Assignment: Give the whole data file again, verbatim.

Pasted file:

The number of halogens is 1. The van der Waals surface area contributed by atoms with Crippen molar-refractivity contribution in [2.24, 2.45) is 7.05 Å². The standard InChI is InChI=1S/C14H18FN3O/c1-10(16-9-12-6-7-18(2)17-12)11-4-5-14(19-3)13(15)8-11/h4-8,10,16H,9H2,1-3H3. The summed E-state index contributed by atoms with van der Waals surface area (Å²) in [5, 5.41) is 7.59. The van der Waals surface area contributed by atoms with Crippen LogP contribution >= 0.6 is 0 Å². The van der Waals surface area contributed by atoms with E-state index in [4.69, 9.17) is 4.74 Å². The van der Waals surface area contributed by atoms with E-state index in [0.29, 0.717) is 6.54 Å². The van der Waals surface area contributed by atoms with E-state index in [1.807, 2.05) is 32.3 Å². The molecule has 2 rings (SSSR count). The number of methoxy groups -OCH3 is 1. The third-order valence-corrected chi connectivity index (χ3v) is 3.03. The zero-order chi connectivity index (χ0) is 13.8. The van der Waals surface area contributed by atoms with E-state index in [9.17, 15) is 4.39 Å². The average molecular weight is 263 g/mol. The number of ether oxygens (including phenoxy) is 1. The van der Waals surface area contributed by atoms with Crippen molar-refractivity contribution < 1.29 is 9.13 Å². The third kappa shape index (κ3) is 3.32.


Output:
The number of halogens is 1. The van der Waals surface area contributed by atoms with Crippen molar-refractivity contribution in [2.24, 2.45) is 7.05 Å². The standard InChI is InChI=1S/C14H18FN3O/c1-10(16-9-12-6-7-18(2)17-12)11-4-5-14(19-3)13(15)8-11/h4-8,10,16H,9H2,1-3H3. The summed E-state index contributed by atoms with van der Waals surface area (Å²) in [5, 5.41) is 7.59. The van der Waals surface area contributed by atoms with Crippen LogP contribution >= 0.6 is 0 Å². The van der Waals surface area contributed by atoms with E-state index in [4.69, 9.17) is 4.74 Å². The van der Waals surface area contributed by atoms with E-state index in [0.29, 0.717) is 6.54 Å². The van der Waals surface area contributed by atoms with E-state index in [1.807, 2.05) is 32.3 Å². The molecule has 2 rings (SSSR count). The number of methoxy groups -OCH3 is 1. The third-order valence-corrected chi connectivity index (χ3v) is 3.03. The zero-order chi connectivity index (χ0) is 13.8. The van der Waals surface area contributed by atoms with E-state index in [9.17, 15) is 4.39 Å². The average molecular weight is 263 g/mol. The number of ether oxygens (including phenoxy) is 1. The van der Waals surface area contributed by atoms with Crippen molar-refractivity contribution < 1.29 is 9.13 Å². The third kappa shape index (κ3) is 3.32.